According to statistics, one in three girls under 16 years of age will be subject to an unwanted sexual experience, and one in five adult women and one in ten adult men will experience sexual assault in their lifetime. But how do you actually go about reporting a sexual assault if you find yourself in that painful situation? Villainesse has spoken to the NZ Police, sexual assault support agencies and survivors of sexual assault to help you to navigate your way through the process. While an assault can be extremely traumatic, there are systems in place to provide support and guidance.
Here’s a basic step-by-step guide to getting the justice process underway.
If possible, report the assault to police as soon as you can. The quicker that forensic samples can be taken, the less likely it is that vital evidence will be lost. As horrible as it may sound, try to avoid showering or washing your hands or the clothing that was worn during or directly after the assault took place. Take a support person with you if you’d like to and head to the nearest police station, or contact a support service near you (a list of support agencies can be found at the bottom of this article).
It’s important to know that even if an assault occurred days, weeks, months, or even years ago, you can still report it to the police.
When you arrive at the police station, ask the desk sergeant to speak to an officer in private. You do not have to explain why. Officers are trained to understand that this request is normal, particularly in cases where sexual violence has occurred.
An initial interview will take place in a private interview room with an officer who will ask you to tell them what happened. It’s important to remember that this isn’t a formal interview at this stage. The police need to determine who are the best support services to involve so that you are fully supported through the process. Your care and wellbeing is their number one priority.
The officer you spoke with will ask you if they can contact a support agency. These specialist agencies are independent of the police, and are there to provide any assistance you need. The person assigned to you will be with you through any further police interviews, medical examinations, counselling, and any legal procedures such as a court case if you want them with you for support.
Having a medical examination is an important part of reporting an assault, and while it may feel like you have to go through further physical trauma, the specialist doctors and nurses that handle sexual assault cases are trained to be kind and gentle. It is their job to gather any forensic evidence that may help with a conviction of your attacker if the police decide to prosecute. Most importantly, their job is to assess any physical damage you may have suffered. A medical examination will involve swabs taken from inside your mouth, underneath your fingernails, and around and inside your genitals.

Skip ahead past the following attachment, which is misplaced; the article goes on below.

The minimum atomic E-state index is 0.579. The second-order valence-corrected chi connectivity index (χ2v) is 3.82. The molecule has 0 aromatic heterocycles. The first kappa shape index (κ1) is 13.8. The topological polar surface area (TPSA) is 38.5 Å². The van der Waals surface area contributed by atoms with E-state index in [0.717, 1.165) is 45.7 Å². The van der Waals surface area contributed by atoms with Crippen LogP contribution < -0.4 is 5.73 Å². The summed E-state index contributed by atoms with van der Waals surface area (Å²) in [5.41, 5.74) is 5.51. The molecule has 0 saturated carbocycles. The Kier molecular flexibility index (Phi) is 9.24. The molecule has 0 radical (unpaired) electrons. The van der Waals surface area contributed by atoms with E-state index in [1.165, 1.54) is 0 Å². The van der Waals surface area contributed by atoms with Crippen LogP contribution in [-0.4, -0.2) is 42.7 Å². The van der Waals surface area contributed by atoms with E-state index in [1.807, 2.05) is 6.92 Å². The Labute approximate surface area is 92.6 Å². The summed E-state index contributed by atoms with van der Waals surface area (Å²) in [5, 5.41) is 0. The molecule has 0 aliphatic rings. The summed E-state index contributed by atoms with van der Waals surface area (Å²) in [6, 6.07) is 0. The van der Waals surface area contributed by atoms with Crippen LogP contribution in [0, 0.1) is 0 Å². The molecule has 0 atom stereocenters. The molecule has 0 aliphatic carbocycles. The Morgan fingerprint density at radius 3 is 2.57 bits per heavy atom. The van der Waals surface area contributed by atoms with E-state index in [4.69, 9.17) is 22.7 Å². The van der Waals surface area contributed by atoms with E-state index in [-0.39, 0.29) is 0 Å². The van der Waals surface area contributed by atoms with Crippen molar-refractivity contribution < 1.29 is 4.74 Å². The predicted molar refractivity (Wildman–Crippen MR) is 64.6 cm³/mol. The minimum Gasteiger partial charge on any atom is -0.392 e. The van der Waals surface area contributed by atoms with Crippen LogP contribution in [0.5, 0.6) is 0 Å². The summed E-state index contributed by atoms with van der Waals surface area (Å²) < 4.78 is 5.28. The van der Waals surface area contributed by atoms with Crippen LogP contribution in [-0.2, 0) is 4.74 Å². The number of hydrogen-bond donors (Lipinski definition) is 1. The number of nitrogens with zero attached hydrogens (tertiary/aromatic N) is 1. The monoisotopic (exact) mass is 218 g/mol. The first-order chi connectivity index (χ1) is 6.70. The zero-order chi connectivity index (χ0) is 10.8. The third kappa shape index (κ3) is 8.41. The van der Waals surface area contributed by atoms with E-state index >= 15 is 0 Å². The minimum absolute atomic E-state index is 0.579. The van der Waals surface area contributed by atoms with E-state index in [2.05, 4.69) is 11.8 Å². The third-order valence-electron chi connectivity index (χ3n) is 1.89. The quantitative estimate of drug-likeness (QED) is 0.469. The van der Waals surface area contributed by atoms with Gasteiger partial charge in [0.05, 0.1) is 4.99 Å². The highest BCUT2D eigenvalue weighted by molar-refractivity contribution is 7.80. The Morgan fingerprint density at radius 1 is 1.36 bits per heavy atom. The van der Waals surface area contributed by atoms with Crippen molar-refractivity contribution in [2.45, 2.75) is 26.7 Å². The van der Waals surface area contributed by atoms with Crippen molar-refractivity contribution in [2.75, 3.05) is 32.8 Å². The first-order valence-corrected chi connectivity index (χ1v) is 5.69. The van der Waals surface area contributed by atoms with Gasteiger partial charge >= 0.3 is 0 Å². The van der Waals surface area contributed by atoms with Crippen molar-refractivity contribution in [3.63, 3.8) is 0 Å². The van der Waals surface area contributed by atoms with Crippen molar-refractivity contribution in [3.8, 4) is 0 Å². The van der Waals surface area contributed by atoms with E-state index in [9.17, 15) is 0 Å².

The doctor that examined you will also suggest filling out some ACC forms so that you can get subsidised support for any on-going medical procedures, counselling and treatments. They will also give you antibiotics or the morning-after pill if you need it to protect against sexually transmitted infections or pregnancy.
After the medical examination, you will be asked if you want to go ahead with a police investigation into your case. If you agree, you’ll be asked to sign a consent form which allows any forensic evidence gathered in the medical examination to be given to the Police. You will also be given an appointment for a follow-up appointment with the doctor, as well as information about counselling to help you through this difficult time. You will be able to go home or to somewhere you feel safe and supported.
At some stage over the next few days, the Police will be in touch to arrange a time to have a formal interview. Don’t forget, the support person assigned to you through one of the support agencies will make sure they are available to come with you to the police station, and you can also bring any family members or friends you need as well.
The formal interview will be recorded with a discreet camera in a private room with a detective that specialises in sexual assault cases. Another detective will be in an adjacent room monitoring the interview and making notes to assist the investigation. Try to give as much detail as you can, even anything that may seem insignificant, and remember that it’s totally normal and OK to feel emotional, cry, or get upset. Your wellbeing is the number one priority, and you can take a break anytime you need to.
Once the interview is over, the detectives will take over from there, and will keep you informed about the progression of the case.
Reporting a sexual assault is hard, but the people trained to deal with these sorts of cases are professionals, and YOU are their number one priority. A range of emotions and reactions are common, so nothing you are feeling is wrong or abnormal.
Be kind to yourself, and remember that being the victim of a sexual assault is NEVER your fault. You are a survivor. You are not to blame. You survived.
If you need support, the following services can help:
- National Network Ending Sexual Violence Together (a group of sexual violence support service providers around the country) – Toah-Nnest.
- HELP - Support for Auckland survivors of sexual abuse 09 623 1700 (24 hour confidential phone line) or email HELP at email@example.com.
- Specialist support services are available nationwide on 0800 88 33 00.
- To find a support agency near you, click here.
Most sexual assault agencies are listed in the Personal Emergencies section of the White Pages.
If you are in danger, call 111 and ask for the police.